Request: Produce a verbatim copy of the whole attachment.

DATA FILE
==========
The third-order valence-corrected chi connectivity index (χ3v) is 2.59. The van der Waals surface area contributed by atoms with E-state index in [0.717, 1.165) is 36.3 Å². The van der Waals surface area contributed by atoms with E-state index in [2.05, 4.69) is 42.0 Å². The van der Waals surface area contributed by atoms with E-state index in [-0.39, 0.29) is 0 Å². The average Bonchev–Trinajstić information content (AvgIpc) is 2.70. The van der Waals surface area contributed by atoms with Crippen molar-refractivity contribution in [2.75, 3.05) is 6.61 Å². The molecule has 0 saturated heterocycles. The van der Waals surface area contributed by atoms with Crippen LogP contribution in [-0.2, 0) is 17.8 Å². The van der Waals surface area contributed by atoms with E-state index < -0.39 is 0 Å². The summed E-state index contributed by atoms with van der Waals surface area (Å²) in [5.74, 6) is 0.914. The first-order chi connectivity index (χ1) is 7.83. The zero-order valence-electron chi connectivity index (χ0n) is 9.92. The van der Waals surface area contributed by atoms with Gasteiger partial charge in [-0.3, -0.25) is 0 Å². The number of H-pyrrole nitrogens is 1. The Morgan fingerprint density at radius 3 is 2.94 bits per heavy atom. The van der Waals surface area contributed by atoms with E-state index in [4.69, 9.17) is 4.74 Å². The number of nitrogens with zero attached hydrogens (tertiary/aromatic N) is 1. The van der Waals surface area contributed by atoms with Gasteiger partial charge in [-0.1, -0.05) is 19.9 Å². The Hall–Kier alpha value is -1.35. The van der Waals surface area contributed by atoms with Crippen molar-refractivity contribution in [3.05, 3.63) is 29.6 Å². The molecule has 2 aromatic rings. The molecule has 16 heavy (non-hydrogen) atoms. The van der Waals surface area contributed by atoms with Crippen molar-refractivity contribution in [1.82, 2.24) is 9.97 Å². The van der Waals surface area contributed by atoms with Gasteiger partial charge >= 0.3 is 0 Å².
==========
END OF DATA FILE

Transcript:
The third-order valence-corrected chi connectivity index (χ3v) is 2.59. The van der Waals surface area contributed by atoms with E-state index in [0.717, 1.165) is 36.3 Å². The van der Waals surface area contributed by atoms with E-state index in [2.05, 4.69) is 42.0 Å². The van der Waals surface area contributed by atoms with E-state index in [-0.39, 0.29) is 0 Å². The average Bonchev–Trinajstić information content (AvgIpc) is 2.70. The van der Waals surface area contributed by atoms with Crippen molar-refractivity contribution in [2.75, 3.05) is 6.61 Å². The molecule has 0 saturated heterocycles. The van der Waals surface area contributed by atoms with Crippen LogP contribution in [-0.2, 0) is 17.8 Å². The van der Waals surface area contributed by atoms with E-state index < -0.39 is 0 Å². The summed E-state index contributed by atoms with van der Waals surface area (Å²) in [5.74, 6) is 0.914. The first-order chi connectivity index (χ1) is 7.83. The zero-order valence-electron chi connectivity index (χ0n) is 9.92. The van der Waals surface area contributed by atoms with Gasteiger partial charge in [-0.3, -0.25) is 0 Å². The number of H-pyrrole nitrogens is 1. The Morgan fingerprint density at radius 3 is 2.94 bits per heavy atom. The van der Waals surface area contributed by atoms with E-state index in [4.69, 9.17) is 4.74 Å². The number of nitrogens with zero attached hydrogens (tertiary/aromatic N) is 1. The van der Waals surface area contributed by atoms with Gasteiger partial charge in [-0.1, -0.05) is 19.9 Å². The Hall–Kier alpha value is -1.35. The van der Waals surface area contributed by atoms with Crippen molar-refractivity contribution in [3.05, 3.63) is 29.6 Å². The molecule has 2 aromatic rings. The molecule has 16 heavy (non-hydrogen) atoms. The van der Waals surface area contributed by atoms with Crippen molar-refractivity contribution in [1.82, 2.24) is 9.97 Å². The van der Waals surface area contributed by atoms with Gasteiger partial charge >= 0.3 is 0 Å².